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Parking across empty driveways


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Hey all,

 

I've followed this forum for quite a long time but never actively participated. Now I've got myself an account, hope to see you about!

 

Anyway, I live in an area with very high parking density (small houses but average of more than 1 car per house) so it can be a nightmare in the evenings trying to get home. There are in the area a good few houses which have driveways / dropped kerbs and are often away from them. As far as I can see, having a driveway which people avoid blocking is essentially the same thing as having a reserved parking spare on the road (since the gap for the driveway is usually just one parking space) and I don't see why that's fair, since nobody else can reserve parking places on the road outside their own house, especially given the lack of spaces as previously described.

 

Note that (1) I obviously don't condone parking across driveways where cars are on them, and (2) the dashed white lines representing the CPZ places continue through most of these driveways (no yellow lines are painted). I think parking across driveways in use is illegal for obstruction to highway, in any case.

 

So I've done some research, and the council have informed me that their policy is not to ticket cars parked across driveways unless specifically told to by the owner of the house. But my own research into legislation seems to suggest that there is no basis ever for ticketing cars so long as they are within designated parking places and not on yellow lines etc.

 

The Road Traffic Act 2004 states:

 

86 Prohibition of parking at dropped footways etc.

 

(1) In a special enforcement area a vehicle must not be parked on the carriageway adjacent to a footway, cycle track or verge where—

(a) the footway, cycle track or verge has been lowered to meet the level of the carriageway for the purpose of—

(i) assisting pedestrians crossing the carriageway,

(ii) assisting cyclists entering or leaving the carriageway, or

(iii) assisting vehicles entering or leaving the carriageway across the footway, cycle track or verge; or

(b) the carriageway has, for a purpose within paragraph (a)(i) to (iii), been raised to meet the level of the footway, cycle track or verge.

This is subject to the following exceptions.

(2) The first exception is where the vehicle is parked wholly within a designated parking place or any other part of the carriageway where parking is specifically authorised.

A “designated parking place” means a parking place designated by order under section 6, 9, 32(1)(b) or 45 of the Road Traffic Regulation Act 1984 (c. 27).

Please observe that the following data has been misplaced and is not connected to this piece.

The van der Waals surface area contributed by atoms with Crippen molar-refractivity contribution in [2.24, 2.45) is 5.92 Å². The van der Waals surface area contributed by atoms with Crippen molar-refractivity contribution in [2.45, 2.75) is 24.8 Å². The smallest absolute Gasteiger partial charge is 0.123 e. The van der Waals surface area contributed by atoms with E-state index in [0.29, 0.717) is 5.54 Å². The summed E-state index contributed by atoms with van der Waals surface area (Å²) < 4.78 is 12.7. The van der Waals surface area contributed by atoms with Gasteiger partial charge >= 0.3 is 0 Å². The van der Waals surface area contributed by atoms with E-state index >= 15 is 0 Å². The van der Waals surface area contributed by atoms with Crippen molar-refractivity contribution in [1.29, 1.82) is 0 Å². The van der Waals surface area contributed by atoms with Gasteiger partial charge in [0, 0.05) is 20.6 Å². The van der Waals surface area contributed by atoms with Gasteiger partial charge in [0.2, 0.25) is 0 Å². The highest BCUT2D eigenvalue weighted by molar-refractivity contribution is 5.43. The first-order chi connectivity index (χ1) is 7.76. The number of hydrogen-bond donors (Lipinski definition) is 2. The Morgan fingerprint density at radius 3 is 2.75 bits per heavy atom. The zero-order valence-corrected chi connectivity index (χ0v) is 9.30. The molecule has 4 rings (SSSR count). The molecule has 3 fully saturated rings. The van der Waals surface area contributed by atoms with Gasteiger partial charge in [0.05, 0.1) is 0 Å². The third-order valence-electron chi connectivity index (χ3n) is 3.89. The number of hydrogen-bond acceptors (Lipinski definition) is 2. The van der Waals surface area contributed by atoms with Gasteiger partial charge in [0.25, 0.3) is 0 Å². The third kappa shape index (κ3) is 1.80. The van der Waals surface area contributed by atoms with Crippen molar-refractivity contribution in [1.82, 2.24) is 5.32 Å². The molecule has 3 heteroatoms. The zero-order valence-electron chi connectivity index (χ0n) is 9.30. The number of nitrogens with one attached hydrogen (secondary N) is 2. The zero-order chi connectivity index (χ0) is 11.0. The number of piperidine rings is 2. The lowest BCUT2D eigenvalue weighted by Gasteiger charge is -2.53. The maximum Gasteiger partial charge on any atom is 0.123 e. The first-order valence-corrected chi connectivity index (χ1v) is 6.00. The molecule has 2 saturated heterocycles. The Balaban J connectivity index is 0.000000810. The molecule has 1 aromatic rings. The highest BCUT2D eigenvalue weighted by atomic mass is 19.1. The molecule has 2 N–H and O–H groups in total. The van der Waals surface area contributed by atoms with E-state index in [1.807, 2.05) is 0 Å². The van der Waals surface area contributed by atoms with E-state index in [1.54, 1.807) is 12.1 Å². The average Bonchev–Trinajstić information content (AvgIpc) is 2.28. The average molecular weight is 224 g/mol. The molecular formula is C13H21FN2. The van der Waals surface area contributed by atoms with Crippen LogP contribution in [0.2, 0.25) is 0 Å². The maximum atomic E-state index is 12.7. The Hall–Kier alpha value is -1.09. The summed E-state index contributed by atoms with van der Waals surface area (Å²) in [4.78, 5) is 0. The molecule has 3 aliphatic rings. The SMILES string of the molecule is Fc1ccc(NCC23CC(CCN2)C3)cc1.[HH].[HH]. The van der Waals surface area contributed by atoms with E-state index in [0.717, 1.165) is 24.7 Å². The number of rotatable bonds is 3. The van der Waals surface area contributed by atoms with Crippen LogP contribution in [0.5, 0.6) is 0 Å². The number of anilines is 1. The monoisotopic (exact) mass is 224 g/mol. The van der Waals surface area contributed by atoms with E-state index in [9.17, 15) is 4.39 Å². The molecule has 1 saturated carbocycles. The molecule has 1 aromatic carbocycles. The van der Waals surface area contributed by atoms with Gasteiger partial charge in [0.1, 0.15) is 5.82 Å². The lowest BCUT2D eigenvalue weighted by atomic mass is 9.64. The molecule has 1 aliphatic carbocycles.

Now, please tell me if I have read this correctly - it does seem pretty explicit. If so I will write to the council asking for written clarification and then if and only if I absolutely have to, I will consider parking across empty driveways. Unless of course I am allowed to reserve my own place outside my house.

 

This is quite an ambiguous point with other online guidance; it would be nice to clear it up once and for all, for other people too.

 

Thanks for reading that, too :)

 

Dom

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It sounds as though you're not one of the people with his own drive.

Imagine that you were.

The time is 2:30am.

Your wife wakes you up telling you that her waters have just broken and the birth of your baby is imminent.

You jump out of bed and dress..... Your wife's case is already packed, so you both dash downstairs and get into the car. The hospital is five miles away, but there's not much traffic at this time of the morning.

Down to the end of your drive. Stop. Turn engine off..... There's a car parked across your drive, blocking you in. You don't recognise the car, because it belongs to a visitor to one of the neighbours.

They've all gone to a nightclub, by taxi. The keys to the car are in his pocket.

Now what do you do?

Have you ever delivered a baby?

 

The possible scenarios are endless.

 

But the top and bottom of it remains the same.

The owner of the house has a right of access in and out of his property.

Just because there is not a car on the drive doesn't alter that fact.

It might be in the garage, safe from car-thieves. Or the owner is out.... but he could be home at any time to suit himself.

 

The owner of the house has paid out his own money to have his drive surfaced. He has also paid the council to drop the kerb, again, out of his own pocket. Why should anyone deprive him of the enjoyment of his own drive and his own access?

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Well done for figuring that one out. I realise you're an established member here but this post was about the law not about your feelings. In any case using an example of somebody being blocked in is kind of silly since I said that wasn't an issue and is illegal in any case.

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There are in the area a good few houses which have driveways / dropped kerbs and are often away from them. As far as I can see, having a driveway which people avoid blocking is essentially the same thing as having a reserved parking spare on the road (since the gap for the driveway is usually just one parking space) and I don't see why that's fair

 

Surely everyone is entitled to access to their own driveway from the road, regardless of whether you think they use it or not. I'm confused how having clear access onto your own property can be deemed 'unfair'.

 

Even if a resident doesn't have a car or use their driveway, what if they have visitors or repairmen who need access? Or heaven forebid, an ambulance?

 

I think parking across driveways in use is illegal for obstruction to highway, in any case.